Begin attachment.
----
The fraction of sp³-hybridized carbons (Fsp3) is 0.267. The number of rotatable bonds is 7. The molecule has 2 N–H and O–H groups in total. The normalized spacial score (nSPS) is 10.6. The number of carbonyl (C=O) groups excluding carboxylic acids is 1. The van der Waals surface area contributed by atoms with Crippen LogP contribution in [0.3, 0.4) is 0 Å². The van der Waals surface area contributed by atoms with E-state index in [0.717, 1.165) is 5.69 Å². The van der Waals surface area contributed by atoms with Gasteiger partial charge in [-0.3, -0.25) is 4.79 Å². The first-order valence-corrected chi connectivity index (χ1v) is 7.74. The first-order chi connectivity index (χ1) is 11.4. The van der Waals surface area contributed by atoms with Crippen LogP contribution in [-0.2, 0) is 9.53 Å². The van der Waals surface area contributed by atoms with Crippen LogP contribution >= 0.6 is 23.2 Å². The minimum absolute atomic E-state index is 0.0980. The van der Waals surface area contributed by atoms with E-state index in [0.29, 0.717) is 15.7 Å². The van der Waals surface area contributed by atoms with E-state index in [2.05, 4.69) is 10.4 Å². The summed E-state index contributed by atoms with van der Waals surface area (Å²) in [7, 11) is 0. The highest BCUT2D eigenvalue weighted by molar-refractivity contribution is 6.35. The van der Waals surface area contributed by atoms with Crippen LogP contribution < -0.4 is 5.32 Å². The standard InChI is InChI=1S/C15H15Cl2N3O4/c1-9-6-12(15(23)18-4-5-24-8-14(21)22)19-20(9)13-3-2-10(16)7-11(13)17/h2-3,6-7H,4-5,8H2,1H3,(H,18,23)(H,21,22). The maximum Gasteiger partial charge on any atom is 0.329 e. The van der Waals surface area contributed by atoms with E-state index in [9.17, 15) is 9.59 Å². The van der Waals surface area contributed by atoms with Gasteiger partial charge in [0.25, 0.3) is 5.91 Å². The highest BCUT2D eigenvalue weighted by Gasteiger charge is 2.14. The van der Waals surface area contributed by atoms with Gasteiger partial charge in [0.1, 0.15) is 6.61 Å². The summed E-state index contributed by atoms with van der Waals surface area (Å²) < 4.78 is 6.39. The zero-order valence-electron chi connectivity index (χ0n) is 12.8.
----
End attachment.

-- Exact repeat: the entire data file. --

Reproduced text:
The fraction of sp³-hybridized carbons (Fsp3) is 0.267. The number of rotatable bonds is 7. The molecule has 2 N–H and O–H groups in total. The normalized spacial score (nSPS) is 10.6. The number of carbonyl (C=O) groups excluding carboxylic acids is 1. The van der Waals surface area contributed by atoms with Crippen LogP contribution in [0.3, 0.4) is 0 Å². The van der Waals surface area contributed by atoms with E-state index in [0.717, 1.165) is 5.69 Å². The van der Waals surface area contributed by atoms with Gasteiger partial charge in [-0.3, -0.25) is 4.79 Å². The first-order valence-corrected chi connectivity index (χ1v) is 7.74. The first-order chi connectivity index (χ1) is 11.4. The van der Waals surface area contributed by atoms with Crippen LogP contribution in [-0.2, 0) is 9.53 Å². The van der Waals surface area contributed by atoms with Crippen LogP contribution >= 0.6 is 23.2 Å². The minimum absolute atomic E-state index is 0.0980. The van der Waals surface area contributed by atoms with E-state index in [0.29, 0.717) is 15.7 Å². The van der Waals surface area contributed by atoms with E-state index in [2.05, 4.69) is 10.4 Å². The summed E-state index contributed by atoms with van der Waals surface area (Å²) in [7, 11) is 0. The highest BCUT2D eigenvalue weighted by molar-refractivity contribution is 6.35. The van der Waals surface area contributed by atoms with Crippen LogP contribution < -0.4 is 5.32 Å². The standard InChI is InChI=1S/C15H15Cl2N3O4/c1-9-6-12(15(23)18-4-5-24-8-14(21)22)19-20(9)13-3-2-10(16)7-11(13)17/h2-3,6-7H,4-5,8H2,1H3,(H,18,23)(H,21,22). The maximum Gasteiger partial charge on any atom is 0.329 e. The van der Waals surface area contributed by atoms with E-state index in [9.17, 15) is 9.59 Å². The van der Waals surface area contributed by atoms with Gasteiger partial charge in [0.25, 0.3) is 5.91 Å². The highest BCUT2D eigenvalue weighted by Gasteiger charge is 2.14. The van der Waals surface area contributed by atoms with Gasteiger partial charge in [0.1, 0.15) is 6.61 Å². The summed E-state index contributed by atoms with van der Waals surface area (Å²) < 4.78 is 6.39. The zero-order valence-electron chi connectivity index (χ0n) is 12.8.